When we put bits into the mouths of horses to make them obey us, we can turn the whole animal. Or take ships as an example. Although they are so large and are driven by strong winds, they are steered by a very small rudder wherever the pilot wants to go. Likewise, the tongue is a small part of the body, but it makes great boasts. Consider what a great forest is set on fire by a small spark. The tongue also is a fire, a world of evil among the parts of the body. It corrupts the whole body, sets the whole course of one’s life on fire, and is itself set on fire by hell.
All kinds of animals, birds, reptiles and sea creatures are being tamed and have been tamed by mankind, but no human being can tame the tongue. It is a restless evil, full of deadly poison.
With the tongue we praise our Lord and Father, and with it we curse human beings, who have been made in God’s likeness. Out of the same mouth come praise and cursing. My brothers and sisters, this should not be. Can both fresh water and salt water flow from the same spring? My brothers and sisters, can a fig tree bear olives, or a grapevine bear figs? Neither can a salt spring produce fresh water.
We have taken this concept that we should watch what we say and consider others’ feelings, and turned it into an opportunity for bondage. Criticism risks offense by its nature, and we care more for self-esteem and the freedom from negative feelings than we care for truth, whether or not it is shared graciously. God has given us a lot of power: we can choose what we say, and we can choose how we respond to what others have said, to be offended or to ignore it, even if offense was intended.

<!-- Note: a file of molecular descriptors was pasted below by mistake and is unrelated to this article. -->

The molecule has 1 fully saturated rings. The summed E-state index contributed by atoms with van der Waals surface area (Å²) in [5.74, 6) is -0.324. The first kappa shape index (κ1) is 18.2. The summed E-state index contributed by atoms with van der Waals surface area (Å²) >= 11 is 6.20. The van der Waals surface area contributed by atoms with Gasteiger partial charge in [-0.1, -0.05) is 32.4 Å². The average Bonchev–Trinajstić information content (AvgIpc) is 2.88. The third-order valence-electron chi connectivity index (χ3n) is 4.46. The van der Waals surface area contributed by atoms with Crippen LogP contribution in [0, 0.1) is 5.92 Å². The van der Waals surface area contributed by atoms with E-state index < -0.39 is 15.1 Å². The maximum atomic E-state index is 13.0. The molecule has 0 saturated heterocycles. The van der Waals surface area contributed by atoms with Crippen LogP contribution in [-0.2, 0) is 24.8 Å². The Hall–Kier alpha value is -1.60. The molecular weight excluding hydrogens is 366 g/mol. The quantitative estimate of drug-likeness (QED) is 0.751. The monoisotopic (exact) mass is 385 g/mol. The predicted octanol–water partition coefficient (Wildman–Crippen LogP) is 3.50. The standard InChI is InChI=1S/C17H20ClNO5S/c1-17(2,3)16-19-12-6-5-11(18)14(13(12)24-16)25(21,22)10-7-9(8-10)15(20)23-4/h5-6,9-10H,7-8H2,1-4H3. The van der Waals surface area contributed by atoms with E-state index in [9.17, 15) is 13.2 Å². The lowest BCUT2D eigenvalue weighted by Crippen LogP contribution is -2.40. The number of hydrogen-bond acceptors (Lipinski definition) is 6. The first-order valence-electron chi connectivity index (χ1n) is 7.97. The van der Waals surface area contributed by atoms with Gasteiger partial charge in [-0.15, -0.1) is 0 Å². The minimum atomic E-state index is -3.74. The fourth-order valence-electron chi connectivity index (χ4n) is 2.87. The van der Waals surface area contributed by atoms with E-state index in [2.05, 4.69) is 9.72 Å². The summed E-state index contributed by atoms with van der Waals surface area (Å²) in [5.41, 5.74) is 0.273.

Thus, at the risk of offending someone hoping to be offended, the words of Christ are applicable:
“You have heard that it was said, ‘Eye for eye, and tooth for tooth.’ But I tell you, do not resist an evil person. If anyone slaps you on the right cheek, turn to them the other cheek also. And if anyone wants to sue you and take your shirt, hand over your coat as well. If anyone forces you to go one mile, go with them two miles. Give to the one who asks you, and do not turn away from the one who wants to borrow from you. “You have heard that it was said, ‘Love your neighbor and hate your enemy.’ But I tell you, love your enemies and pray for those who persecute you, that you may be children of your Father in heaven. He causes his sun to rise on the evil and the good, and sends rain on the righteous and the unrighteous…“Do not judge, or you too will be judged. For in the same way you judge others, you will be judged, and with the measure you use, it will be measured to you. “Why do you look at the speck of sawdust in your brother’s eye and pay no attention to the plank in your own eye? How can you say to your brother, ‘Let me take the speck out of your eye,’ when all the time there is a plank in your own eye? You hypocrite, first take the plank out of your own eye, and then you will see clearly to remove the speck from your brother’s eye… So in everything, do to others what you would have them do to you, for this sums up the Law and the Prophets.”
In summary, yes, guard your tongue, for words spoken cannot be unsaid. Thus the one who is noble proves their nobility. Secondly, we can choose to ignore offense, especially unintentional offense. Thus one who is large-hearted proves their love.
“I have always found that mercy bears richer fruits than strict justice.” -Abraham Lincoln
"People, I just want to say, you know, can we all get along?" -Rodney King